Impact of The Source Engine
HL2’s impressive features are all thanks to the engine it ran on, the Source Engine. Valve allowed developers to use the engine for free, so long as the game or mod was free. Licensing fees only applied if the game was being sold retail.
This made it an extremely attractive engine for modders and indie developers. Some of these mods, such as the sandbox Garry’s Mod and the fourth-wall-breaking The Stanley Parable went on to become retail releases. Some modders were hired by Valve to work on commercial projects, such as Half-Life Alyx.
Source FilmMaker SFM
On the back of the Source Engine came Source Filmmaker (SFM). This allowed players and budding animated filmmakers to create films using the source engine and its assets. In the right hands, it could create shorts that would give Pixar a run for their money
Granted, this was done by Valve, and they *may* have used custom content not publicly available, but it shows the top end of what was possible.
[SFM] Off Limits
This is a little more achievable for most people, and no, you can’t now unsee it 😉
Steam is Valve's proprietary online digital distribution platform. At the time it was considered the PC’s answer to the Xbox’s Xbox Live. The initial uptake of Steam was limited. Some people were distrustful of it. Secondly, almost all PC games came on physical media back then, so many gamers didn’t see the need for it.
There was also the issue of internet connections and download speeds. Broadband was still in its infancy in 2004 and was painfully slow by today’s standards. What’s more, there was a sizable number of people still using 56k dial-up.
Valve knew that the future of PC gaming lay in digital downloads, and was presumably determined that their platform would lead the way. (And thus, gain the lion’s share of the market).
So, how did they ensure that many PC gamers downloaded and installed Steam?
By making HL2 in such a way that it wouldn’t run without Steam running in the background.
Some PC gamers were unhappy at this imposition, but not so unhappy that they were willing to miss out on HL2 - which was one of the most hotly anticipated games of all time. Therefore, most PC gamers downloaded and installed Steam anyway. The result? Instant market penetration, with Steam installed on millions of gamer’s PCs across the globe. Pure genius.
There was still one problem, however - the sheer length of time it would take to download the game digitally. It could literally take all day. The solution gamers devised was simple - start downloading it before bed and leave the PC on overnight. By the morning it might have finished downloading. The alternative method was to start downloading in the morning before school, college, work etc. then play it when you got back home. This became common practice for downloading games from Steam for a time - until faster broadband speeds made it unnecessary.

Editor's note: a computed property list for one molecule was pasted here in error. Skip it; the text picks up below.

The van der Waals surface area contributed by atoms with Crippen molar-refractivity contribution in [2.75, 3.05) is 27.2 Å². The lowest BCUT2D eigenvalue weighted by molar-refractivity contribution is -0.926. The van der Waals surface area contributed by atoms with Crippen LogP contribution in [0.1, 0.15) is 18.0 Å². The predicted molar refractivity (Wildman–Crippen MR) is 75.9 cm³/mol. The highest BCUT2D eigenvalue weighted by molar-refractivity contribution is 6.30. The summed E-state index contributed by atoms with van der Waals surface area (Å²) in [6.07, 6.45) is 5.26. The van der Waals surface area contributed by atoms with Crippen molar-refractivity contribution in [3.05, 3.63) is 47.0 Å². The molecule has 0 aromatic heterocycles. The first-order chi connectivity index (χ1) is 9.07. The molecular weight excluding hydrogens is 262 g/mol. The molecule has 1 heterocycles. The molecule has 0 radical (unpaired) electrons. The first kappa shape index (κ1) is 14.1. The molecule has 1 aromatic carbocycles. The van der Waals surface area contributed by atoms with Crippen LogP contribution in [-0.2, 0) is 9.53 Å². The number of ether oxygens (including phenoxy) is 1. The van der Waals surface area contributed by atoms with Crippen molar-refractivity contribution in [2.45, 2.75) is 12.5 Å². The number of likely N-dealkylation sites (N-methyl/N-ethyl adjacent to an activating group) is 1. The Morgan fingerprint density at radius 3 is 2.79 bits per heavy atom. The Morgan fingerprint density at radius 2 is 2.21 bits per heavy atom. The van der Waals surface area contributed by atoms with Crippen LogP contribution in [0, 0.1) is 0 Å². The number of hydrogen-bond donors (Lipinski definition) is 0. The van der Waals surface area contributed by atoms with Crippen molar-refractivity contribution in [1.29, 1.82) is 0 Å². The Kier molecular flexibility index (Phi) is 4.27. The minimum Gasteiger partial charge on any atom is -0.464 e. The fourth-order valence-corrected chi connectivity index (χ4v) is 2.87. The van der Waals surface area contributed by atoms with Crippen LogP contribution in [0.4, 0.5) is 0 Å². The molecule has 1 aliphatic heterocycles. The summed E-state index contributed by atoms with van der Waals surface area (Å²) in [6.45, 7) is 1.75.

Steam went on to become the primary method of obtaining games on PC. This all but killed off physical media. The shelf-space for PC games in retail stores started to shrink - not because there were too few PC games - quite the opposite in fact - but because PC gaming was rapidly becoming all-digital. The success of Steam spawned competition of course, such as GoG.com, Origin, and the Epic Game Store.
Steam went on to expand its services and became the primary distribution method for PC games, with Valve acting as publisher for some. This proved to be highly lucrative for Valve, which has allowed the company to fund many projects, most notably VR - which may become the topic of a future article.
Half-Life 2 - thanks to the Source Engine it ran on - was a technological marvel that was far in advance of most of its contemporaries. This engine went on to become highly influential with many full-price retail games - and a vast array of mods - making use of it. It ensured Steam had a large install base early on, and some have said that Steam saved PC gaming as a whole at a time when consoles were starting to take over. All things considered; Half-Life 2 is (IMO) well-deserving of the praise it receives.
In the next article, we will investigate another great FPS. It too spawned a multi-media franchise that is still going strong today. This franchise would become the poster child for open-world FPS games and emergent gameplay. A franchise where the charismatic primary antagonists are far more memorable than the player characters. The name of that franchise? Far Cry. See you all there.
What are your thoughts about Half-Life 2, the Source Engine and Steam? Do you feel they deserve the praise they get? Do you prefer the newer post-Halo gameplay mechanics or those of the old skool? Feel free to share your thoughts in the comments section below.
Iain is a 40+ author and gamer from England, who started his gaming journey on the Atari 2600 36 years ago. His specialities include obscure cult classics, retro games, mods and fan remakes. He hates all sports games and is allergic to on-line multi-player. Since he is British, his body is about 60% tea. He can be reached via Twitter at https://twitter.com/IainBaker17, and contacted via email at firstname.lastname@example.org